This Example illustrates a method of preparing an embodiment of the positively charged membrane of the present invention. This Example further illustrates the properties of the prepared membrane. A diallylamine copolymer was prepared first as follows. 5 grams of diallylamine were added to 59 grams of deionized water containing 12 grams of 50% hydrochloric acid solution. 30 grams of {3-(methacryloylamino)propyl}-trimethylammonium chloride (50% solution) were added and mixed. The pH of the resulting solution was adjusted to 5.0 by the addition of dilute sodium hydroxide. The above reaction mixture was purged with nitrogen for 2 hours at 50° C.

Polymerization was initiated by the addition of 0.5 gram of ammonium persulfate. The polymerization was stopped after 2.5 hours. The resulting polymer solution was activated by reaction with epichlorohydrin. 20 grams of the above prepared copolymer solution were diluted with an equal amount of deionized water. The pH of the diluted solution was adjusted to 8.0 by the addition of dilute NaOH, and 1.3 grams of epichlorohydrin were added. The mixture obtained was stirred vigorously at 45° C. for 4 hours. An activated polymer solution was thus obtained.

Separate from the above prepared activated polymer solution, 10 grams of pentaethylenehexamine (PEHA) (Aldrich) and 56 grams of glycidyl trimethylammonium chloride (GTMACI) (90%) (Fluka) were dissolved in 34 grams of deionized water, and the resulting solution was heated in a water bath at 135° F. overnight. A crosslinker solution was thus obtained.

Two different membrane coating solutions were prepared. The first solution contained 20 grams of the activated polymer, 20 grams of deionized water, 3 grams of the crosslinker solution. The second solution contained 20 grams of the activated polymer and 4 grams of the crosslinker solution. The pH of the solutions was adjusted to 10.4 by the addition of NaOH.

Microporous polyethersulfone membranes were used as the hydrophilic substrate. The solutions were coated on a hydrophilic polyethersulfone membrane of nominal pore size of 0.8 μm. Two pieces of the membrane substrate were soaked in the coating solutions. The excess solution was removed, and the soaked substrates were heated in an oven at 100° C. for 1 hour. The resulting membranes were extracted in hot deionized water for 1 hour, and then dried. The membrane produced from the first coating solution (Membrane 1A) had a water flow rate of 50.8 ml/min/cm2 at 10 psi, a Metanil Yellow Dye binding capacity of 270 ml, and a BSA binding capacity of 17.81 mg/ml. The membrane produced from the second coating solution (Membrane 1B) had a water flow rate of 12.0 ml/min/cm2 at 10 psi, and a BSA binding capacity of 49.99 mg/ml. The breakthrough curve obtained for membrane 1B is set forth in FIG. 1.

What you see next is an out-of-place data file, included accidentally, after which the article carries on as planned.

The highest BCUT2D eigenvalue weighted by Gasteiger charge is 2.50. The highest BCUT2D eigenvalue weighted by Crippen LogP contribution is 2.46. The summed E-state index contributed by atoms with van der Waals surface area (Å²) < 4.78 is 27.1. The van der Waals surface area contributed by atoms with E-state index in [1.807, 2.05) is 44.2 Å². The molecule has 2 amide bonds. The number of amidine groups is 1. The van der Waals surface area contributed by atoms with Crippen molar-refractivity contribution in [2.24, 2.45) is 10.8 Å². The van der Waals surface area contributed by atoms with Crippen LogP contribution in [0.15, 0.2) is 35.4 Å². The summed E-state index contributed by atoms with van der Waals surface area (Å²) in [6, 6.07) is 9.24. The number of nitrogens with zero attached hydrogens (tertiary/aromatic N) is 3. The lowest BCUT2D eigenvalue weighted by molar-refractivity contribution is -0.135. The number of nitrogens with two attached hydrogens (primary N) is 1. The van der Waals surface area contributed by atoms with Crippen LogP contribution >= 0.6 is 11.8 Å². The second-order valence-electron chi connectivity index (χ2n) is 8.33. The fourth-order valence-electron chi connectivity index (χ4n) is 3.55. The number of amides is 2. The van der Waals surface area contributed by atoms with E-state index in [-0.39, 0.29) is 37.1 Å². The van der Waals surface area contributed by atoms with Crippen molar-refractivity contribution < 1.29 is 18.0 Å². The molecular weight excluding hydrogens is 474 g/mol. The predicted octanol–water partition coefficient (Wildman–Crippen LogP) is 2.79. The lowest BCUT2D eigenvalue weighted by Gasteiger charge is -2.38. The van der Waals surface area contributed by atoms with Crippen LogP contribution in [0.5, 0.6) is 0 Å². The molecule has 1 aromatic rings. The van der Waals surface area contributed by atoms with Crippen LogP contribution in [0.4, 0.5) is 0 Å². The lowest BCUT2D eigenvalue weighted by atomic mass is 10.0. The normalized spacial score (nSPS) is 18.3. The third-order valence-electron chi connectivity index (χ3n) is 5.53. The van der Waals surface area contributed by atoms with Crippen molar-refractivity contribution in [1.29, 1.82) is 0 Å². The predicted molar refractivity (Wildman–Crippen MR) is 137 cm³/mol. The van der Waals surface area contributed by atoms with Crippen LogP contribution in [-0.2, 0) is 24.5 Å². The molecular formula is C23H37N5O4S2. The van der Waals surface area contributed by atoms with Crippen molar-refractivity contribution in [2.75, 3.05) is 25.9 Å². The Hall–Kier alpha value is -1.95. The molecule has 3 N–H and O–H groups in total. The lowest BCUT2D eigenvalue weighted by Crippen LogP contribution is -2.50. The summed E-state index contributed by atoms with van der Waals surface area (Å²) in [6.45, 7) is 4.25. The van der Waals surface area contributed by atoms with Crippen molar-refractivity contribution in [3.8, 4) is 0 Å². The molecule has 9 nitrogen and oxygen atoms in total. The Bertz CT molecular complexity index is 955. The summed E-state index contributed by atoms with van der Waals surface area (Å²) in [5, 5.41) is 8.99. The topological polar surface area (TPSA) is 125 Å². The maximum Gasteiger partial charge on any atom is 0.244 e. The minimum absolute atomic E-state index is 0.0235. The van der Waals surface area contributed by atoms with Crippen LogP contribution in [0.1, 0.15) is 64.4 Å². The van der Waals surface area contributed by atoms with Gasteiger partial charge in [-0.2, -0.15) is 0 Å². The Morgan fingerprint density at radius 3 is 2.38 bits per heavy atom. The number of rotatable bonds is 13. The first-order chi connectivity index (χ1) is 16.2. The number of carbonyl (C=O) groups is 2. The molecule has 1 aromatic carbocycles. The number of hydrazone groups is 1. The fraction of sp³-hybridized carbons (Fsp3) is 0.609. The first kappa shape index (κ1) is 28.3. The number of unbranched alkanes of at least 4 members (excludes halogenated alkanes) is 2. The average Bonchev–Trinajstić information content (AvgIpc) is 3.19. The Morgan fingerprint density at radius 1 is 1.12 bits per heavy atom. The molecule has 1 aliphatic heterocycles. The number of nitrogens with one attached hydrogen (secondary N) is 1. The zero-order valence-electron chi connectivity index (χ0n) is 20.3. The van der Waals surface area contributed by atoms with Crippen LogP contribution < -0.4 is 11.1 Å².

EXAMPLE 2

This Example illustrates a method of preparing another embodiment of the positively charged membrane of the present invention. This Example further illustrates the properties of the prepared membrane. A diallylamine copolymer was prepared as follows.

A mixture containing 680 grams of water, 30 grams of concentrated hydrochloric acid, 30 grams of diallylamine, 46.2 grams of a 65% solution of diallyldimethylammonium chloride, 30 grams of N-{3-(dimethylamino)propyl}-methacrylamide, and 180 grams of a 50% solution of 3-{methacryloylamino)propyl}-trimethylammonium chloride was prepared. The pH of the mixture was adjusted to 4.5, the solution was degassed, and polymerization was carried out. 3 grams of ammonium persulfate and 1.2 grams of sodium metabisulfite were added to initiate the polymerization. After the polymerization was completed, the pH of the polymer solution was further adjusted to 10.5, and 42.7 grams of epichlorohydrin was added to the solution. The resulting solution was held at a temperature of 45–60° C. for several hours. The polymer solution was then cooled to the ambient temperature.